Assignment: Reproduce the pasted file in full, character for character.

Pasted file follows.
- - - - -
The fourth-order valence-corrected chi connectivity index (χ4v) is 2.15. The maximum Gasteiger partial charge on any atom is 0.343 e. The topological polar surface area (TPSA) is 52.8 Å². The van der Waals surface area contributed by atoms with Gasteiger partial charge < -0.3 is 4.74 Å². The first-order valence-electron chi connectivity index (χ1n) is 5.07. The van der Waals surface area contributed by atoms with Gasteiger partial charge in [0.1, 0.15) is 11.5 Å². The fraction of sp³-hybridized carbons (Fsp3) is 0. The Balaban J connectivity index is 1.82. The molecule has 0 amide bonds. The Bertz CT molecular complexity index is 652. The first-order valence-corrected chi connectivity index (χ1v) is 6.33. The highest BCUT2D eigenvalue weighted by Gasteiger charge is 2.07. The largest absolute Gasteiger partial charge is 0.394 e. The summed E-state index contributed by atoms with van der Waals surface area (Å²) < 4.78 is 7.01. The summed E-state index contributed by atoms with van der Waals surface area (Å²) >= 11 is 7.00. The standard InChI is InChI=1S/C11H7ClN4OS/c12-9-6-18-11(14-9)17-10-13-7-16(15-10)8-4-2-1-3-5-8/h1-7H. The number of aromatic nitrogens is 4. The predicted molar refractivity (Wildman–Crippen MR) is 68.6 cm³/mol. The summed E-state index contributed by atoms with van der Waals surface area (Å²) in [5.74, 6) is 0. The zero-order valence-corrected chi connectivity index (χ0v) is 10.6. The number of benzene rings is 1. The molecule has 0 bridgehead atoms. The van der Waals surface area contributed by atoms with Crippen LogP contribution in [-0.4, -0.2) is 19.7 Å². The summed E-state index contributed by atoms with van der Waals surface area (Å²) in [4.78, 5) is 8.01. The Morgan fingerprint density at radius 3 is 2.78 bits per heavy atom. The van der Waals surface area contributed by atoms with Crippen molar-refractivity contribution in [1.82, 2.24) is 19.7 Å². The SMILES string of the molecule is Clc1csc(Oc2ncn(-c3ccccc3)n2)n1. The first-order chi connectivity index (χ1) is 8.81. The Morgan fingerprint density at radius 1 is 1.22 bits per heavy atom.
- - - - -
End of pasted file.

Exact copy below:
The fourth-order valence-corrected chi connectivity index (χ4v) is 2.15. The maximum Gasteiger partial charge on any atom is 0.343 e. The topological polar surface area (TPSA) is 52.8 Å². The van der Waals surface area contributed by atoms with Gasteiger partial charge < -0.3 is 4.74 Å². The first-order valence-electron chi connectivity index (χ1n) is 5.07. The van der Waals surface area contributed by atoms with Gasteiger partial charge in [0.1, 0.15) is 11.5 Å². The fraction of sp³-hybridized carbons (Fsp3) is 0. The Balaban J connectivity index is 1.82. The molecule has 0 amide bonds. The Bertz CT molecular complexity index is 652. The first-order valence-corrected chi connectivity index (χ1v) is 6.33. The highest BCUT2D eigenvalue weighted by Gasteiger charge is 2.07. The largest absolute Gasteiger partial charge is 0.394 e. The summed E-state index contributed by atoms with van der Waals surface area (Å²) < 4.78 is 7.01. The summed E-state index contributed by atoms with van der Waals surface area (Å²) >= 11 is 7.00. The standard InChI is InChI=1S/C11H7ClN4OS/c12-9-6-18-11(14-9)17-10-13-7-16(15-10)8-4-2-1-3-5-8/h1-7H. The number of aromatic nitrogens is 4. The predicted molar refractivity (Wildman–Crippen MR) is 68.6 cm³/mol. The summed E-state index contributed by atoms with van der Waals surface area (Å²) in [5.74, 6) is 0. The zero-order valence-corrected chi connectivity index (χ0v) is 10.6. The number of benzene rings is 1. The molecule has 0 bridgehead atoms. The van der Waals surface area contributed by atoms with Crippen LogP contribution in [-0.4, -0.2) is 19.7 Å². The summed E-state index contributed by atoms with van der Waals surface area (Å²) in [4.78, 5) is 8.01. The Morgan fingerprint density at radius 3 is 2.78 bits per heavy atom. The van der Waals surface area contributed by atoms with Crippen molar-refractivity contribution in [1.82, 2.24) is 19.7 Å². The SMILES string of the molecule is Clc1csc(Oc2ncn(-c3ccccc3)n2)n1. The first-order chi connectivity index (χ1) is 8.81. The Morgan fingerprint density at radius 1 is 1.22 bits per heavy atom.